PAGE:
Jim Jarmusch's five best films | Bleader

Sunday, March 1, 2015

Jim Jarmusch's five best films

Posted By on 03.01.15 at 08:00 AM

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Stranger than Paradise
  • Stranger than Paradise
On Thursday Doc Films presents a screening of Jim Jarmusch's Down by Law, part of the "Prison Break!: Great Escape Films of the 20th Century" series. A stylish chronicler of cultural malaise and Americanized existentialism, Jarmusch has been making films about "hipsters" long before the word became an amorphously defined marketing phrase. In the spirit of beat literature and John Cassavetes, Jarmusch's films center on characters firmly situated on the margins of society, outcasts defined by their isolation—self-imposed or otherwise—and fruitless intellectual pursuits. The people in his films are always richly conceived, the result of a unique preproduction process that finds the director rehearsing extensively with his actors, often going over scenes and situations that never make it in the finished script but help flesh out fully realized characters. That said, his films tend to lack conventional characterizations and structure; his characters and stories seem tangible, but not necessarily believable, creating a beautiful incongruity of dreamlike worlds presented plausibly and naturally. Below, you can find my five favorite Jarmusch films.

5. Dead Man (1991) Jarmusch chases Andre Bazin's concept of the surwestern to its most delirious ends. Featuring Johnny Depp as the epitome of the director's trademark "outsiders," Dead Man is perhaps Jarmusch's most effortlessly enjoyable film in addition to being one of his most formally and theoretically radical, a genre exercise that refuses to adhere to a generic construct—or any construct, for that matter.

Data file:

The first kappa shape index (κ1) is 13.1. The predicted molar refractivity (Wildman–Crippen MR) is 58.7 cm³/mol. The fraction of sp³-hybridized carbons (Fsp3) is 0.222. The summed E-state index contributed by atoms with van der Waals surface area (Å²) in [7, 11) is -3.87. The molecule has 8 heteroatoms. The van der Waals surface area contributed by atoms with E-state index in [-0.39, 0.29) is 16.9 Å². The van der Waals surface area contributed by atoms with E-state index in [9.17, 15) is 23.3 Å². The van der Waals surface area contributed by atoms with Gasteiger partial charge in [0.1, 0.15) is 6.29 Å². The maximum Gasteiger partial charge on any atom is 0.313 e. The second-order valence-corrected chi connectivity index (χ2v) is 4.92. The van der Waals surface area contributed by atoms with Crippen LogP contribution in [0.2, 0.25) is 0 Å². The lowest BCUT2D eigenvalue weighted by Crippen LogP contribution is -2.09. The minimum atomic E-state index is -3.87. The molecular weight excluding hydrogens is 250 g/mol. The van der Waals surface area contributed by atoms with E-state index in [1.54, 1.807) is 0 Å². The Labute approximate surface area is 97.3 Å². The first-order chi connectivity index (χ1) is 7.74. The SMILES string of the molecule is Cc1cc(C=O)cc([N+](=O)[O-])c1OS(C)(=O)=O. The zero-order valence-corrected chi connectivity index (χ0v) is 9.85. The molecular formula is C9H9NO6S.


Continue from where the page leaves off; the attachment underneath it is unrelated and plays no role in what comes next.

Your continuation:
4. Ghost Dog: The Way of the Samurai (1999) It's easy to address the similarities between this revisionist samurai film and its most obvious precursors: Jean-Pierre Melville's Le Samourai and Seijun Suzuki's Branded to Kill. More than just an intertextual genre mashup, Ghost Dog is an ultrastylish audiovisual essay that focuses on the director's artistic and philosophical ethos. The RZA score is also extremely dope.

3. Night on Earth (1991) After his recent Only Lovers Left Alive, this might be Jarmusch's most inventive film, in terms of both structure and characterization. The film transforms potentially mundane scenarios and conversations into engaging ruminations on life, happiness, ambition, and loss. The director's use of character archetypes is particularly brilliant—the people in Night on Earth initially seem stereotypical and cliched, but as their behavior grows increasingly abstract, the nature of their existence broadens, as does our relation to them.

2. Coffee and Cigarettes (2003) Similar to Night on Earth in design and execution, this is Jarmusch's absurdist masterpiece. The structure is admittedly rickety—some of the vignettes work far better than others, and there's really no logical progression from one scenario to the next—but there's something warming and welcoming about such looseness. It's easy to get lost in the conversations, due in large part to Jarmusch's measured, accessible framing. Even with minimal staging and presentation, he generously opens up this unique world.

1. Stranger Than Paradise (1984) A major landmark in American independent cinema, this unlikely commercial hit remains one of the best films of the 1980s, noted for its intense personal vision anchored by some remarkably easygoing humor and John Lurie's great performance. Jarmusch's casual approach to narrative remains one of his strongest virtues as a filmmaker. Stranger Than Paradise's leisurely pace and apparently lack of action open up the film's hyperrealistic environment, giving the film an immersive experience akin to getting lost in a great book.

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